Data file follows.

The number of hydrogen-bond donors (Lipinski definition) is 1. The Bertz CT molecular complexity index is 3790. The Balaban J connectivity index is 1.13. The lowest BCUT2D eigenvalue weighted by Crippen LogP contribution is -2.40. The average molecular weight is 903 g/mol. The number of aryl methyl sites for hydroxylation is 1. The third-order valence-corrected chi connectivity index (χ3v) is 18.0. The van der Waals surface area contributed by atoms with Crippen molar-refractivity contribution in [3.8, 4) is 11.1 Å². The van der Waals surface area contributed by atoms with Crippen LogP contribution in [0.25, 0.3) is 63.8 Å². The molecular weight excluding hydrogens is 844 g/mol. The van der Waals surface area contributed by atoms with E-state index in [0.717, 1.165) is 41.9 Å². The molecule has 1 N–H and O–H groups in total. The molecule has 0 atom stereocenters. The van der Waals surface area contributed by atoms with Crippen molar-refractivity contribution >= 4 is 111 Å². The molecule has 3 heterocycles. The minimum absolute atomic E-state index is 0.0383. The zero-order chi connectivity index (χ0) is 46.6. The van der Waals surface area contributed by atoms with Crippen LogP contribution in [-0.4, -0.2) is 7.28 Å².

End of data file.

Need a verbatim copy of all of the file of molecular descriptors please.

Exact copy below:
The number of hydrogen-bond donors (Lipinski definition) is 1. The Bertz CT molecular complexity index is 3790. The Balaban J connectivity index is 1.13. The lowest BCUT2D eigenvalue weighted by Crippen LogP contribution is -2.40. The average molecular weight is 903 g/mol. The number of aryl methyl sites for hydroxylation is 1. The third-order valence-corrected chi connectivity index (χ3v) is 18.0. The van der Waals surface area contributed by atoms with Crippen molar-refractivity contribution in [3.8, 4) is 11.1 Å². The van der Waals surface area contributed by atoms with Crippen LogP contribution in [0.25, 0.3) is 63.8 Å². The molecular weight excluding hydrogens is 844 g/mol. The van der Waals surface area contributed by atoms with E-state index in [0.717, 1.165) is 41.9 Å². The molecule has 1 N–H and O–H groups in total. The molecule has 0 atom stereocenters. The van der Waals surface area contributed by atoms with Crippen molar-refractivity contribution >= 4 is 111 Å². The molecule has 3 heterocycles. The minimum absolute atomic E-state index is 0.0383. The zero-order chi connectivity index (χ0) is 46.6. The van der Waals surface area contributed by atoms with Crippen LogP contribution in [-0.4, -0.2) is 7.28 Å².